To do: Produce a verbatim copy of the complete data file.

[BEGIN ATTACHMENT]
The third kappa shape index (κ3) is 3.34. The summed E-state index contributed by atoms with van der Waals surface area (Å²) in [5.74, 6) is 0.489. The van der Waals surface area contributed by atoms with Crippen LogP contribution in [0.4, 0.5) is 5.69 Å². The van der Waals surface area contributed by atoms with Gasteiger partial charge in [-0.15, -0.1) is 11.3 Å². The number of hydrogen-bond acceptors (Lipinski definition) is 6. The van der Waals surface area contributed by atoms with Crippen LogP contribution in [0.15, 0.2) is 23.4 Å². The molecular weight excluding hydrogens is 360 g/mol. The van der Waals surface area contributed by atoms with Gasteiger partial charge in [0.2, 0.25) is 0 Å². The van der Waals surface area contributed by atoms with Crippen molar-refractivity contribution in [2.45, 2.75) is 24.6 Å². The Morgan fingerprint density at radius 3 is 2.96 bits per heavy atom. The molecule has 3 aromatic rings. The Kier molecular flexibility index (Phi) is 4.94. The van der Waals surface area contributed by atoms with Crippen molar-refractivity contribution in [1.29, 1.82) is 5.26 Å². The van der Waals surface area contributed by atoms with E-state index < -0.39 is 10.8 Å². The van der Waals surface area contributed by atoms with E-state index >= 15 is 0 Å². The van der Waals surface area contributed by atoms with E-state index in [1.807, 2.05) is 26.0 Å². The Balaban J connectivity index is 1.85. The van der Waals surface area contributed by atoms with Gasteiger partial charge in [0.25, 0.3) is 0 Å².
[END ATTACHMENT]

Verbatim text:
The third kappa shape index (κ3) is 3.34. The summed E-state index contributed by atoms with van der Waals surface area (Å²) in [5.74, 6) is 0.489. The van der Waals surface area contributed by atoms with Crippen LogP contribution in [0.4, 0.5) is 5.69 Å². The van der Waals surface area contributed by atoms with Gasteiger partial charge in [-0.15, -0.1) is 11.3 Å². The number of hydrogen-bond acceptors (Lipinski definition) is 6. The van der Waals surface area contributed by atoms with Crippen LogP contribution in [0.15, 0.2) is 23.4 Å². The molecular weight excluding hydrogens is 360 g/mol. The van der Waals surface area contributed by atoms with Gasteiger partial charge in [0.2, 0.25) is 0 Å². The van der Waals surface area contributed by atoms with Crippen molar-refractivity contribution in [2.45, 2.75) is 24.6 Å². The Morgan fingerprint density at radius 3 is 2.96 bits per heavy atom. The molecule has 3 aromatic rings. The Kier molecular flexibility index (Phi) is 4.94. The van der Waals surface area contributed by atoms with Crippen molar-refractivity contribution in [1.29, 1.82) is 5.26 Å². The van der Waals surface area contributed by atoms with E-state index < -0.39 is 10.8 Å². The van der Waals surface area contributed by atoms with E-state index >= 15 is 0 Å². The van der Waals surface area contributed by atoms with E-state index in [1.807, 2.05) is 26.0 Å². The Balaban J connectivity index is 1.85. The van der Waals surface area contributed by atoms with Gasteiger partial charge in [0.25, 0.3) is 0 Å².